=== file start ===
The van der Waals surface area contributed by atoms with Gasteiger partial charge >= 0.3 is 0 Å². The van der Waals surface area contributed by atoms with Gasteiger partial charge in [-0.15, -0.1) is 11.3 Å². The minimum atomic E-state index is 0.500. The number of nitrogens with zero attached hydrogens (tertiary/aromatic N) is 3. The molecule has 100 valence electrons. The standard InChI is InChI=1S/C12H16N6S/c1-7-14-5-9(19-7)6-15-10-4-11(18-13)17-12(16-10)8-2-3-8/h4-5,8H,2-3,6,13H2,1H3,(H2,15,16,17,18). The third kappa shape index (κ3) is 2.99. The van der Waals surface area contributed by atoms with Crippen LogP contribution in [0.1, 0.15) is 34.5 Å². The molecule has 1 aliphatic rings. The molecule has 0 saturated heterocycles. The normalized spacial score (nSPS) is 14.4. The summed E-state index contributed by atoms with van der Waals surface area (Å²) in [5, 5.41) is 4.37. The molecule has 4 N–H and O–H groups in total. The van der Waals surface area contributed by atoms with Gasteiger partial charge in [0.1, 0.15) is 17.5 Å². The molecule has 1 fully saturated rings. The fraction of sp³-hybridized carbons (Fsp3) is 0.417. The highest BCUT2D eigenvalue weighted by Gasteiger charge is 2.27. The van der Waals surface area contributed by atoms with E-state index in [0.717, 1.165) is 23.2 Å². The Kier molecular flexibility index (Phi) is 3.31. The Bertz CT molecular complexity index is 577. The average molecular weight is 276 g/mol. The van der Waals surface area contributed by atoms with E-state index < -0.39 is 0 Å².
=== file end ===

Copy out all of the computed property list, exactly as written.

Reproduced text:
The van der Waals surface area contributed by atoms with Gasteiger partial charge >= 0.3 is 0 Å². The van der Waals surface area contributed by atoms with Gasteiger partial charge in [-0.15, -0.1) is 11.3 Å². The minimum atomic E-state index is 0.500. The number of nitrogens with zero attached hydrogens (tertiary/aromatic N) is 3. The molecule has 100 valence electrons. The standard InChI is InChI=1S/C12H16N6S/c1-7-14-5-9(19-7)6-15-10-4-11(18-13)17-12(16-10)8-2-3-8/h4-5,8H,2-3,6,13H2,1H3,(H2,15,16,17,18). The third kappa shape index (κ3) is 2.99. The van der Waals surface area contributed by atoms with Crippen LogP contribution in [0.1, 0.15) is 34.5 Å². The molecule has 1 aliphatic rings. The molecule has 0 saturated heterocycles. The normalized spacial score (nSPS) is 14.4. The summed E-state index contributed by atoms with van der Waals surface area (Å²) in [5, 5.41) is 4.37. The molecule has 4 N–H and O–H groups in total. The van der Waals surface area contributed by atoms with Gasteiger partial charge in [0.1, 0.15) is 17.5 Å². The molecule has 1 fully saturated rings. The fraction of sp³-hybridized carbons (Fsp3) is 0.417. The highest BCUT2D eigenvalue weighted by Gasteiger charge is 2.27. The van der Waals surface area contributed by atoms with E-state index in [0.717, 1.165) is 23.2 Å². The Kier molecular flexibility index (Phi) is 3.31. The Bertz CT molecular complexity index is 577. The average molecular weight is 276 g/mol. The van der Waals surface area contributed by atoms with E-state index < -0.39 is 0 Å².